EU Passes Dangerous New Internet Directive
After months of talks, votes, consultations, protests and petitions, the European Union finally passed one of the most controversial pieces of legislation in its history on Tuesday.
Inventor of the World Wide Web Tim Berners-Lee, cofounder of Wikipedia Jimmy Wales and 70 other Internet pioneers signed an open letter to the president of the European Parliament warning that it was about to pass a directive that was “an imminent threat to the future” of the Internet. Over 5 million people signed Change.org’s largest-ever petition to try to get the EU to reconsider. Hundreds of thousands turned out to protest last weekend.
None of it mattered. The European Parliament passed its new Copyright Directive, its largest-ever attack on a free and open Internet.
The troublesome part of the directive revolve around two clauses, more dangerous than they first appear. Article 11 sets up the “link tax,” which doesn’t allow quoting more than a few words unless you pay the supplier. It sounds great—journalists will get paid for their content. But it’s been tried before, and the reality is that people stop quoting and linking to journalists, especially small publications. It can even be used to silence people who disagree with you and quote your material in order to argue your points.
The one that has really grabbed everyone’s attention is Article 13. It forces various Internet companies to check everything the public uploads for copyright infringement before it goes online. So content like this video you’re watching right now would have to go through some kind of a filter before it is posted.
The trouble is, computers get things wrong all the time. Parody could become much harder, and so could political commentary. If I quote an article or post an extract of news footage, a computer may rule it to be illegal, even if it is legal.
Even more concerning, this directive forces Internet companies to build a filter that could be used for almost anything. Once it’s up and running, the EU could mandate that it shift from just copyright infringement to “hate speech,” which may just mean a filter that blocks out anything the EU doesn’t like.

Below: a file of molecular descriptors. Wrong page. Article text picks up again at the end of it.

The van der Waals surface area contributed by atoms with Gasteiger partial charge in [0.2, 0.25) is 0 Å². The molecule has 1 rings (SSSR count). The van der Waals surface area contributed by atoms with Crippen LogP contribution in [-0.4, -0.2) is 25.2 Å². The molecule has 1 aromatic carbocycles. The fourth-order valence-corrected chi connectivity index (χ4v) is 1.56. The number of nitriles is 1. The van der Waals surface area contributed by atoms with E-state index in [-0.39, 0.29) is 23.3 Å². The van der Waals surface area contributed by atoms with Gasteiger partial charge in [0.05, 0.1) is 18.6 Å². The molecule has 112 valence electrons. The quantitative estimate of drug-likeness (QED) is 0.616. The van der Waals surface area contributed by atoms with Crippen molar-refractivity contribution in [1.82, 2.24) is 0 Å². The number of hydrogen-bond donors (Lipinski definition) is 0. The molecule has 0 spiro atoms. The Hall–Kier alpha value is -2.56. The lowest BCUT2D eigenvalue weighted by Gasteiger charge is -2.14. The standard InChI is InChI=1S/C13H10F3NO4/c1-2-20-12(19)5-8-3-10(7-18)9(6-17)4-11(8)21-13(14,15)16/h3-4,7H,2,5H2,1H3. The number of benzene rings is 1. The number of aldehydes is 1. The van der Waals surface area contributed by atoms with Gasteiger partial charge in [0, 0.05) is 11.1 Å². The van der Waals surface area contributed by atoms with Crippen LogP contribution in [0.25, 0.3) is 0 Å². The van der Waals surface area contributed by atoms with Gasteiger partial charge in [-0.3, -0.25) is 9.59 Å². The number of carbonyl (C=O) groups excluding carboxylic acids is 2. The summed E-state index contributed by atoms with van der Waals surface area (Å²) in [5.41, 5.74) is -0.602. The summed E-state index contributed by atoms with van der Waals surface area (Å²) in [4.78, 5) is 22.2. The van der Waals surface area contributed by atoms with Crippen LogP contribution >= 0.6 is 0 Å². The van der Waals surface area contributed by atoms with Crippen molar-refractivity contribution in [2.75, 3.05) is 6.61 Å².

This is why Berners-Lee and his fellows warned that “Article 13 takes an unprecedented step towards the transformation of the Internet from an open platform for sharing and innovation, into a tool for the automated surveillance and control of its users.” Diego Naranjo, senior policy adviser at European Digital Rights, warned that “Article 13 of the Directive sets a dangerous precedent for Internet filters and automated censorship mechanisms—in the EU and across the globe.”
This restrictive move to control the Internet is exactly the kind of move the Bible tells us to expect from the EU. Here at the Trumpet, we have taught for years that the EU will morph into the beast power described in the book of Revelation—a dominant, authoritarian empire. Revelation 13 describes this beast power trying to control what people buy and sell. That prophecy shows that this power will try to clamp down on what people say and what people believe.
The EU looks harmless, useless even, and very bureaucratic. But it is already moving in this authoritarian direction. To read more about the new censorship law and these Bible prophecies, read my article “This Article—Soon Blocked by the EU.”